After hearing Stazio’s words, Virgilio turns to Dante-pilgrim with a warning to be silent—not to reveal that he is the very Virgilio whom Stazio would spend an added year in purgatory to meet:
Volser Virgilio a me queste parole con viso che, tacendo, disse “Taci”... (Purg. 21.103-04)
These words made Virgil turn to me, and as he turned, his face, through silence, said: “Be still”...
But Dante-pilgrim is unable to suppress the glimmerings of a smile, which causes Stazio to inquire as to the cause of the smile, and then Dante-pilgrim is stuck, caught between the requirement of Virgilio that he keep silent and the requirement of Stazio that he answer the question. Between loyalty and courtesy, the pilgrim does not know where to turn or how to manage this sticky bit of interpersonal negotiation, until his teacher and mentor, Virgilio, comes to his aid and releases him:
Or son io d’una parte e d’altra preso: l’una mi fa tacer, l’altra scongiura ch’io dica; ond’io sospiro, e sono inteso dal mio maestro, e «Non aver paura», mi dice, «di parlar; ma parla e digli quel ch’e’ dimanda con cotanta cura». (Purg. 21.115-20)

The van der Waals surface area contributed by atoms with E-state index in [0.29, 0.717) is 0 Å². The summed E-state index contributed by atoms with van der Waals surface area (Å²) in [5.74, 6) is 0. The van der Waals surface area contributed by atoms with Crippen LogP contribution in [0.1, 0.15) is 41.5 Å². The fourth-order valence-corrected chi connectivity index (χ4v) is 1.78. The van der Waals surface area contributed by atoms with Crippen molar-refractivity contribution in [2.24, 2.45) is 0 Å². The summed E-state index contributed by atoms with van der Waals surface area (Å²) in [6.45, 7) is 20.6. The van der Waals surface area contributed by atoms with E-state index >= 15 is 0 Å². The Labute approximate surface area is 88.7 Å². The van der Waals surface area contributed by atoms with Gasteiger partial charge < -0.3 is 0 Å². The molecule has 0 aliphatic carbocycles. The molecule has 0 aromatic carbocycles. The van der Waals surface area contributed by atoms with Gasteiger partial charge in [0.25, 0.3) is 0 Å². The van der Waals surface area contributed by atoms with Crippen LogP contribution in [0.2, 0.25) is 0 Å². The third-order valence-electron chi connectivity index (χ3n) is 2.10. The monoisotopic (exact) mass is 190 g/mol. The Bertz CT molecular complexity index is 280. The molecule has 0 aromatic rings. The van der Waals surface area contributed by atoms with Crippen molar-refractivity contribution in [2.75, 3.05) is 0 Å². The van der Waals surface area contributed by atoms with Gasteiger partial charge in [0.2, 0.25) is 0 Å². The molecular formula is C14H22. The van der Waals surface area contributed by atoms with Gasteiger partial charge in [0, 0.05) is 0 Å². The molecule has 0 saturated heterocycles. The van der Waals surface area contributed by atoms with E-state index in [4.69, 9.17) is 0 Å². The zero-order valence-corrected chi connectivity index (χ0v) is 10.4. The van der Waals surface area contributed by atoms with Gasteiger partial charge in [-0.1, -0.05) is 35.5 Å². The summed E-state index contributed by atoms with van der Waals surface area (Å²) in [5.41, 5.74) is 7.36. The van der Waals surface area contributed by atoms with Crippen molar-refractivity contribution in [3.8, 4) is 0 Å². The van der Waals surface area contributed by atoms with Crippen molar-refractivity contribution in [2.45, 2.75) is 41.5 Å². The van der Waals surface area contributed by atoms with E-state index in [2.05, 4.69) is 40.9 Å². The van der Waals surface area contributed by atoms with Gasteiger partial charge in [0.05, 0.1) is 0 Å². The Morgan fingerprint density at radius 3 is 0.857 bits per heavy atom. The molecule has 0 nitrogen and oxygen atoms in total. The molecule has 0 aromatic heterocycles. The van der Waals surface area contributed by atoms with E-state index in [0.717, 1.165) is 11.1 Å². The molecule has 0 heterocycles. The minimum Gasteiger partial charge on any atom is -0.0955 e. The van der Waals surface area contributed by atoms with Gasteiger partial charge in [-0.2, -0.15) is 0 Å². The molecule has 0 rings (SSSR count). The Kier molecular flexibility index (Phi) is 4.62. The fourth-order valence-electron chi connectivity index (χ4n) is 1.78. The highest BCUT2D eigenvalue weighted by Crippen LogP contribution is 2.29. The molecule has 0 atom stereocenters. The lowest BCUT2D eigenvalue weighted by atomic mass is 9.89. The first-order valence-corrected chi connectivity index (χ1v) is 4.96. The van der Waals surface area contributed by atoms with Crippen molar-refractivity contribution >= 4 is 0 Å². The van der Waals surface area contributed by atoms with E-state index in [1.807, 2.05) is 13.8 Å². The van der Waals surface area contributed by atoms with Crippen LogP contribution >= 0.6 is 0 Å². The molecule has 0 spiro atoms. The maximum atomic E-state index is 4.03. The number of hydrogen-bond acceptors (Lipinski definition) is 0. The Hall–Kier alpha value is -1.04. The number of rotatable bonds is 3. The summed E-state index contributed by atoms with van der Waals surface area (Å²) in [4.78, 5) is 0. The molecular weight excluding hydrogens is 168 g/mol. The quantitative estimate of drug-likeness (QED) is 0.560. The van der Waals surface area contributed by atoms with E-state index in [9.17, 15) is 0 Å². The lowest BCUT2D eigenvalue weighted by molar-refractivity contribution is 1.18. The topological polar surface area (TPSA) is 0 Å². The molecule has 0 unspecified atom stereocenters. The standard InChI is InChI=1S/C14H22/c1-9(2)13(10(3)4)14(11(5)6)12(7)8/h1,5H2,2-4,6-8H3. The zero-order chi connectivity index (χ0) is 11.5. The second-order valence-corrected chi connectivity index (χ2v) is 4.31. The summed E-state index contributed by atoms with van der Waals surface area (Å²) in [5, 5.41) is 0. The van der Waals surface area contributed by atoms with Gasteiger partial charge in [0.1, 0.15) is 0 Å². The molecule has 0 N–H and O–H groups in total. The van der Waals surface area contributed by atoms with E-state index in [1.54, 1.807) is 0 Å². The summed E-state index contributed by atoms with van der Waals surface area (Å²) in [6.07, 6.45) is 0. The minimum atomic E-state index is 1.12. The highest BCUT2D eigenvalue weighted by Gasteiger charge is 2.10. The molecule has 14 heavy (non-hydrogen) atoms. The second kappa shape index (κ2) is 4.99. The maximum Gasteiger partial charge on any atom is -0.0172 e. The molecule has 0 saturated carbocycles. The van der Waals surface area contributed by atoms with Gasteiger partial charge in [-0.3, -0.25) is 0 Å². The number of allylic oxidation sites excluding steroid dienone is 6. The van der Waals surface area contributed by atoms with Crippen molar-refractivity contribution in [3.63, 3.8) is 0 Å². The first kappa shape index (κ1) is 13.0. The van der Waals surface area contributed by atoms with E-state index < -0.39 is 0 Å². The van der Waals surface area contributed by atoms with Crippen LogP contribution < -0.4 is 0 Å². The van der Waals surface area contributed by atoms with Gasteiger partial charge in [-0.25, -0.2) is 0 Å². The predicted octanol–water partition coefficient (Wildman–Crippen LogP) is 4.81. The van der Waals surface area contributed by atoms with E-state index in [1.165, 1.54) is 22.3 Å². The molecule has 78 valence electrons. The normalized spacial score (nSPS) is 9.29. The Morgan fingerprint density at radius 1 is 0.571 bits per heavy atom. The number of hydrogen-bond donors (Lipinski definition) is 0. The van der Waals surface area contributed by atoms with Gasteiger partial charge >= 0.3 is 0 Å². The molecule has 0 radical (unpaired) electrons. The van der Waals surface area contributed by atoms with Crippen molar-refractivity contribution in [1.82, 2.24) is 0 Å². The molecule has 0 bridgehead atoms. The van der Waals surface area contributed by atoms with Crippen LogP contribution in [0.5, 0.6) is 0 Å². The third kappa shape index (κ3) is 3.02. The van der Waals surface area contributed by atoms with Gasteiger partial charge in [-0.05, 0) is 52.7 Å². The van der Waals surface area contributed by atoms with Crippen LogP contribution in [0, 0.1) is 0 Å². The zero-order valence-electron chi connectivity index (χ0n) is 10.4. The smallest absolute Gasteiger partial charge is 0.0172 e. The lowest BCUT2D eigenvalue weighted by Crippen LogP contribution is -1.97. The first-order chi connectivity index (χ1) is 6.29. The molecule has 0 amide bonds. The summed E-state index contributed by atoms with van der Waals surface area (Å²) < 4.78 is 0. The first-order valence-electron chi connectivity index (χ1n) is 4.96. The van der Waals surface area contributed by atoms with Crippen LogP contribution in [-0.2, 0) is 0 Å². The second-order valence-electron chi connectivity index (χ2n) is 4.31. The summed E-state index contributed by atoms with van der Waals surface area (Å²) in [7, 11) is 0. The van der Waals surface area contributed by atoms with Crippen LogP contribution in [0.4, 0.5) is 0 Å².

Now I am held by one side and the other: one keeps me still, the other conjures me to speak; but when, therefore, I sigh, my master knows why and tells me: “Do not be afraid to speak, but speak and answer what he has asked you to tell him with such earnestness.”
At this point the canto resolves into the very beautiful final verses (of this conclusion, I wrote in my Sapegno edition in July 1975: “This is the most beautiful episode in the Divina Commedia”). Stazio falls to his knees before Virgilio, and Virgilio tells him to rise, for both are shades—in other words, embraces and affect are a thing of the past. But, keeping this affect hot in his final words, the rejoinder from Stazio stresses the love that burns within him: “l’amor ch’a te mi scalda” (how much love burns in me for you [Purg. 21.134]).